The Process of An International Payment from Initiation to Destination
Innovate how you manage and make international payments
Trying to wrap your brain around the how’s and what’s of international payments can prove to be a bit daunting. There’s a lot of financial terminology to understand and translate into plain and simple English.
That’s why we’ve decided to break down just how international payments go from point A to point B. Check out our CXI FX Now video below to learn how you can innovate the way you manage and make FX payments. In case you missed it, here's a quick introduction to international payments.
The ordering customer is either an individual or an entity who is looking to make an international payment to an overseas beneficiary.
For example, an ordering customer may be you, or a company you own that wants to purchase a service from a marketing company in the UK. In this case, you most likely have a designated credit card that’s tied to your company's bank account that will be used to make a payment to the company in the UK. However before this happens, your ordering institution will be notified.
An ordering institution is the person, but oftentimes a financial institution, who is instructed by your transaction to transfer funds from your bank account to the UK Ebay seller. If your credit card account is with Bank of America for example, then BofA will begin the transfer of funds from your account.
However, most banks don’t offer or buy foreign currency. Instead, banks pass specific information along about who the recipient is, what his/her bank account number is, and how much money he/she is receiving to a financial intermediary. Your bank will then settle all payments on the back end.
In international wire payments, your money can be transferred to as many as but not limited to 3 intermediary banks - all of which have fx fees along the way, which could make your transaction even pricier.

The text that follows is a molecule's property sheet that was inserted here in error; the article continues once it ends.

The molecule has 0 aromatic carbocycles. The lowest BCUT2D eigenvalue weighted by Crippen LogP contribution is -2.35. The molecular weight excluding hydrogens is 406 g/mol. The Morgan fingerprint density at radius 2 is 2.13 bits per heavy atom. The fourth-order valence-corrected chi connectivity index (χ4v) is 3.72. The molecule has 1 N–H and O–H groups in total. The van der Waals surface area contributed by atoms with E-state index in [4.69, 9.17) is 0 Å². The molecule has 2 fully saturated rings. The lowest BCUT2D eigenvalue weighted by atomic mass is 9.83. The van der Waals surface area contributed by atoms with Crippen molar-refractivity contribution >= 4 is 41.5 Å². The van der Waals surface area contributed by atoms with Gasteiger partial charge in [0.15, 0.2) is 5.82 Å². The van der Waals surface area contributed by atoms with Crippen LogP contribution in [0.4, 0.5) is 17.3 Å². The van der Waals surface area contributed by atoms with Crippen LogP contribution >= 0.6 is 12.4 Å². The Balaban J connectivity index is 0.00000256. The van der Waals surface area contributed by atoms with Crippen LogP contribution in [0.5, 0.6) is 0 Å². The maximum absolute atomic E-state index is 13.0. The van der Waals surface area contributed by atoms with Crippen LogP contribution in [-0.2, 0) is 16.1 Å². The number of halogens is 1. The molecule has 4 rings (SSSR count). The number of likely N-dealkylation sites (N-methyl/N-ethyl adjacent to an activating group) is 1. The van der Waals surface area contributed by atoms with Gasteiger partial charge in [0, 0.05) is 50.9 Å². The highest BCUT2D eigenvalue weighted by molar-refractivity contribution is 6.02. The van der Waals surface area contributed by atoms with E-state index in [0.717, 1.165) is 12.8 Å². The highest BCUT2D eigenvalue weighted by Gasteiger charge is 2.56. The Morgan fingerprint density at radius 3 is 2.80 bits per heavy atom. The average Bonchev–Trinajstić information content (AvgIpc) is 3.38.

Account with institution
One of the last stops your money will make before getting to the UK-based company, will usually be the financial institution that receives the wire transfer from the Ordering Institution, directly or indirectly through an Intermediary Institution.
This financial institution will then make the funds available to the beneficiary customer by crediting his/her/its bank account with the funds you transferred (paid) over to them.
The beneficiary or in plain English, the person or company to whom you’re making an international payment, is the final entity involved in an international payment. Beneficiary customers receive their money through the institution whom they have a bank account (account with institution). With the payment being made to the UK company, your business can now be on its way to utilizing the paid services.
Currency Exchange International, CXI, is the leading provider of comprehensive foreign exchange services, risk management solutions and integrated international payments processing technology in North America. CXI’s relationship-driven approach ensures clients receive tailored solutions and world-class customer service. Through innovative and trusted FX software platforms, CXI delivers versatile foreign exchange services to our clients, so that they can efficiently manage and streamline their foreign currency and global payment needs. CXI is a trusted partner among financial institutions, corporations and retail markets around the world. To learn more, visit: www.ceifx.com